Despite the overwhelming agreement that U.S. foreign policy is the root cause of anti-American sentiments, some opinions suggest there is more to the story. Although there is a sense of anti-Americanism in most regions of the world, Katzenstein and Keohane (2007) believe that these anti-American views are too diversified to be explained by only one cause. Rather, the authors have come to the conclusion that there are two primary views in regards to anti-Americanism, the American left and the American right. The American left holds the belief that anti-Americanism is a reaction to US policy, while the American right views anti-Americanism as a bias against the United States and a general hatred for the freedoms Americans enjoy. This American right belief is one explanation that is sometimes used to explain the anti-American feelings possessed by repressed regions of the world, especially the Middle East. Although research supporting this claim is lacking, support for this claim has grown due to well known political figures using the idea that other people hate the U.S. for its freedoms as an explanation for anti-Americanism. Upon addressing the United States in the aftermath of the September 11th attacks, President George W. Bush made the statement,
“Americans are asking, ‘Why do they hate us?’ They hate what they see right here in this chamber: a democratically elected government. Their leaders are self-appointed. They hate our freedoms: our freedom of religion, our freedom of speech, our freedom to vote and assemble and disagree with each other.”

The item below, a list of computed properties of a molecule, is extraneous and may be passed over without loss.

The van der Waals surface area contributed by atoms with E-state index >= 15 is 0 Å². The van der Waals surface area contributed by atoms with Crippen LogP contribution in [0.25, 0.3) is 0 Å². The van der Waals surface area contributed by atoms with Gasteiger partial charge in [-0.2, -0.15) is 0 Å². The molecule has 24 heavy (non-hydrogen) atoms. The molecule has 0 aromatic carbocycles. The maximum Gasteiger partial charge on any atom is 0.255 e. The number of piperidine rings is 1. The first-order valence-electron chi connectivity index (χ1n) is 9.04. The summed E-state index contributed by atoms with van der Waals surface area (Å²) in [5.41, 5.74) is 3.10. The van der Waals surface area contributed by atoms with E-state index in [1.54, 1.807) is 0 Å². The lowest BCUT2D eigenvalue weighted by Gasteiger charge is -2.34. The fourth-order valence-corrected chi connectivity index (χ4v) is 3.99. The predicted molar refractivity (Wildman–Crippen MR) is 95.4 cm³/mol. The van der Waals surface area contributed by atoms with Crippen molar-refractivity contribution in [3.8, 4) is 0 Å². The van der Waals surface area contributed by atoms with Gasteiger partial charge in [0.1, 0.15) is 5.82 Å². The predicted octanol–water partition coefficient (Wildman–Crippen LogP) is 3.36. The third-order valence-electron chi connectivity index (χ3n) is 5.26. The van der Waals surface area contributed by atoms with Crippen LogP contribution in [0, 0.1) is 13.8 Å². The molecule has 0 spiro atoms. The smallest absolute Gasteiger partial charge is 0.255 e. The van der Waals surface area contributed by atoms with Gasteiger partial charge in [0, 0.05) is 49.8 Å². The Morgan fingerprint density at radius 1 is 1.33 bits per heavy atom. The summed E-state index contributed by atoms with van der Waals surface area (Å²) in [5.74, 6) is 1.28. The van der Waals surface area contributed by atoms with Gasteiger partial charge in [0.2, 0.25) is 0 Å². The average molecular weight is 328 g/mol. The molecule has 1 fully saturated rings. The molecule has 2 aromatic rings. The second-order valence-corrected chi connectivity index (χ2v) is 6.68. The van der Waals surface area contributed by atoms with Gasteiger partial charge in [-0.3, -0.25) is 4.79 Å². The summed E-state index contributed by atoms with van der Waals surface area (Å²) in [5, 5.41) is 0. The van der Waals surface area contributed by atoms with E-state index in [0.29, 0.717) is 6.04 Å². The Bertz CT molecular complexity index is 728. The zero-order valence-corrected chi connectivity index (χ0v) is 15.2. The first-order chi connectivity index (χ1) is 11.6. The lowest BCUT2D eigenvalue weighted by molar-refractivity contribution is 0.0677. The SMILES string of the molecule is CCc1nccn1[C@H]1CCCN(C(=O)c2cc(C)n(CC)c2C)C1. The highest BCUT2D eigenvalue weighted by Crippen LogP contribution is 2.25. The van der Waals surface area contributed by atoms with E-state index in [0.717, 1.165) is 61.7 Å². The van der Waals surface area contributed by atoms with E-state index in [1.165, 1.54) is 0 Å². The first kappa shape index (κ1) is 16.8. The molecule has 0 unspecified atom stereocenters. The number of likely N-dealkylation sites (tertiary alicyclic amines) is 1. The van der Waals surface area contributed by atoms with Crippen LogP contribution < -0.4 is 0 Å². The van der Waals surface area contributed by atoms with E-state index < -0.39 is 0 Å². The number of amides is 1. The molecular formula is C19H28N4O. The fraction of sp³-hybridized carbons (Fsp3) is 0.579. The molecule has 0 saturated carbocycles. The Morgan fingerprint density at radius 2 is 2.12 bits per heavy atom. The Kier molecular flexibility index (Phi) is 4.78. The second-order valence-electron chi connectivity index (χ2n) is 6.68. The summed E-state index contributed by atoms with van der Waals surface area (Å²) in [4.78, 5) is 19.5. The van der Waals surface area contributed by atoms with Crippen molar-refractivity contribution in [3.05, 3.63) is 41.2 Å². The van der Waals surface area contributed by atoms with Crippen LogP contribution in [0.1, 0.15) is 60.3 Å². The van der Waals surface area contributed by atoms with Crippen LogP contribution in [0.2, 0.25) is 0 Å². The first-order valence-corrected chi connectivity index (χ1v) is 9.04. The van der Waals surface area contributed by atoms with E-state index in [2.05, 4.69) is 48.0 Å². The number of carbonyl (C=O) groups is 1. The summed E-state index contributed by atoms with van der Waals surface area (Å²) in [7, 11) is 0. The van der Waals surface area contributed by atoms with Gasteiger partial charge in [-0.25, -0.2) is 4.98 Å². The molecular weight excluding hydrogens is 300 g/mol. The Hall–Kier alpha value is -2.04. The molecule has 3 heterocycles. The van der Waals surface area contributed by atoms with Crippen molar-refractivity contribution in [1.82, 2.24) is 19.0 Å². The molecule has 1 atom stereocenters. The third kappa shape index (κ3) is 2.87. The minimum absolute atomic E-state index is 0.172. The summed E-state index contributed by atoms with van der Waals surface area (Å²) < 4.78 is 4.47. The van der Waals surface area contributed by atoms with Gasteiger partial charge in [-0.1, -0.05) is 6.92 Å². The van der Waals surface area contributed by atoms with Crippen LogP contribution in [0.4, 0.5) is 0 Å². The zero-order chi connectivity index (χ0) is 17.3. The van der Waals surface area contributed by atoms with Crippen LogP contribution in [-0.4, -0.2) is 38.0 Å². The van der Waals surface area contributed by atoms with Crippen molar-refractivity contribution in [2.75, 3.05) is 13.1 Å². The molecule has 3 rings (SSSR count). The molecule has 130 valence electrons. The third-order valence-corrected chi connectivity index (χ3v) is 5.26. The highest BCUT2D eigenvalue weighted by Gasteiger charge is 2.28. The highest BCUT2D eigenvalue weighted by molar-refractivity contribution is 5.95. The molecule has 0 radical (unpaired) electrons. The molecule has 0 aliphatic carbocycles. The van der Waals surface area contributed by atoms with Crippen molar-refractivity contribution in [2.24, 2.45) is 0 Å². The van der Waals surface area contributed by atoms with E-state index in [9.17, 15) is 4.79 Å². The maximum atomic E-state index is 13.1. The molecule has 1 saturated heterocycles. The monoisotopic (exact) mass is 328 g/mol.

While this statement may have been used to rally the United States public against the “big, bad terrorists”, research does not back up this claim made by former President Bush. Sullivan (2007) explains that “Muslims do not hate America for what it is, but for what it does, how it does it, and to whom it does it.” President Bush was not alone in this thinking. Jerry Falwell, evangelical Southern Baptist pastor and well known televangelist, also looked to American values as a root cause for the September 11th attacks, though his views were not praising the American values he believed to be the catalyst of the terrorist attacks. According to a article by ABC News, Falwell called out groups such as pagans, abortionists, feminists, gays, lesbians, the ACLU, and People for the American Way and made the statement “I point the finger in their face and say ‘you helped this happen.’” While Falwell’s stance was quite different than President Bush, both Bush and Falwell mistakenly believe the 9/11 terrorist attacks were caused by American freedoms or values, neglecting to consider US foreign policy as even a factor in the attacks. This disconnect between academic sources and public discourses regarding anti-American continues to exist, despite the crushing research disproving the claims made by public figures that have shaped the ideas of anti-Americanism resulting from a hatred of American freedoms.